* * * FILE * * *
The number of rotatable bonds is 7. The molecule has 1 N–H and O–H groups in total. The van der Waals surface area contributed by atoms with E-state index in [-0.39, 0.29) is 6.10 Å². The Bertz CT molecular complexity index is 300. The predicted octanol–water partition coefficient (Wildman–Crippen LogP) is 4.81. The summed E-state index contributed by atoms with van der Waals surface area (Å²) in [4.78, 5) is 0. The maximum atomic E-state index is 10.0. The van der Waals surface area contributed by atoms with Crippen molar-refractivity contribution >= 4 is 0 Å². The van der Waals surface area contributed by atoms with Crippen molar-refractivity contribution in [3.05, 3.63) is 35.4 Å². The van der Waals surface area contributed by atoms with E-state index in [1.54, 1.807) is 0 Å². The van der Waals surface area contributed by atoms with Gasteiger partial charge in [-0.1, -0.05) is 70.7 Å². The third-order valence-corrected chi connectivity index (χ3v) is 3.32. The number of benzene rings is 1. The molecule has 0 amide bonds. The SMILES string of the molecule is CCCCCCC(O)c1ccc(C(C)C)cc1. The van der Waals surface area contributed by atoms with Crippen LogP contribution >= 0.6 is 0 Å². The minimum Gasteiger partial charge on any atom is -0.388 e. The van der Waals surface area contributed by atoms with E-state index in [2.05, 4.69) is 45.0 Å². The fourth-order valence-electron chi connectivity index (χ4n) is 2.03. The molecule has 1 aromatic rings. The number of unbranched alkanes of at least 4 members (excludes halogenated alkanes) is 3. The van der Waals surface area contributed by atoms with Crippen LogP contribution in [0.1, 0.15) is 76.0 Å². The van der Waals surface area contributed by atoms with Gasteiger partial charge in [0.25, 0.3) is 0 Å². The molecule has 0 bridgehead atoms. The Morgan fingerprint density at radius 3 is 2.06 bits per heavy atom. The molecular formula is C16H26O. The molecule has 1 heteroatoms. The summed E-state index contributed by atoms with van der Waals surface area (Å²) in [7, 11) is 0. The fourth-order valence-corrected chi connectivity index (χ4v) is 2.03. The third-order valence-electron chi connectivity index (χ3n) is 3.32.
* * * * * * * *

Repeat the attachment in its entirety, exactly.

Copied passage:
The number of rotatable bonds is 7. The molecule has 1 N–H and O–H groups in total. The van der Waals surface area contributed by atoms with E-state index in [-0.39, 0.29) is 6.10 Å². The Bertz CT molecular complexity index is 300. The predicted octanol–water partition coefficient (Wildman–Crippen LogP) is 4.81. The summed E-state index contributed by atoms with van der Waals surface area (Å²) in [4.78, 5) is 0. The maximum atomic E-state index is 10.0. The van der Waals surface area contributed by atoms with Crippen molar-refractivity contribution >= 4 is 0 Å². The van der Waals surface area contributed by atoms with Crippen molar-refractivity contribution in [3.05, 3.63) is 35.4 Å². The van der Waals surface area contributed by atoms with E-state index in [1.54, 1.807) is 0 Å². The van der Waals surface area contributed by atoms with Gasteiger partial charge in [-0.1, -0.05) is 70.7 Å². The third-order valence-corrected chi connectivity index (χ3v) is 3.32. The number of benzene rings is 1. The molecule has 0 amide bonds. The SMILES string of the molecule is CCCCCCC(O)c1ccc(C(C)C)cc1. The van der Waals surface area contributed by atoms with Crippen LogP contribution >= 0.6 is 0 Å². The minimum Gasteiger partial charge on any atom is -0.388 e. The van der Waals surface area contributed by atoms with E-state index in [2.05, 4.69) is 45.0 Å². The fourth-order valence-electron chi connectivity index (χ4n) is 2.03. The molecule has 1 aromatic rings. The number of unbranched alkanes of at least 4 members (excludes halogenated alkanes) is 3. The van der Waals surface area contributed by atoms with Crippen LogP contribution in [0.1, 0.15) is 76.0 Å². The van der Waals surface area contributed by atoms with Gasteiger partial charge in [0.25, 0.3) is 0 Å². The molecule has 0 bridgehead atoms. The Morgan fingerprint density at radius 3 is 2.06 bits per heavy atom. The molecular formula is C16H26O. The molecule has 1 heteroatoms. The summed E-state index contributed by atoms with van der Waals surface area (Å²) in [7, 11) is 0. The fourth-order valence-corrected chi connectivity index (χ4v) is 2.03. The third-order valence-electron chi connectivity index (χ3n) is 3.32.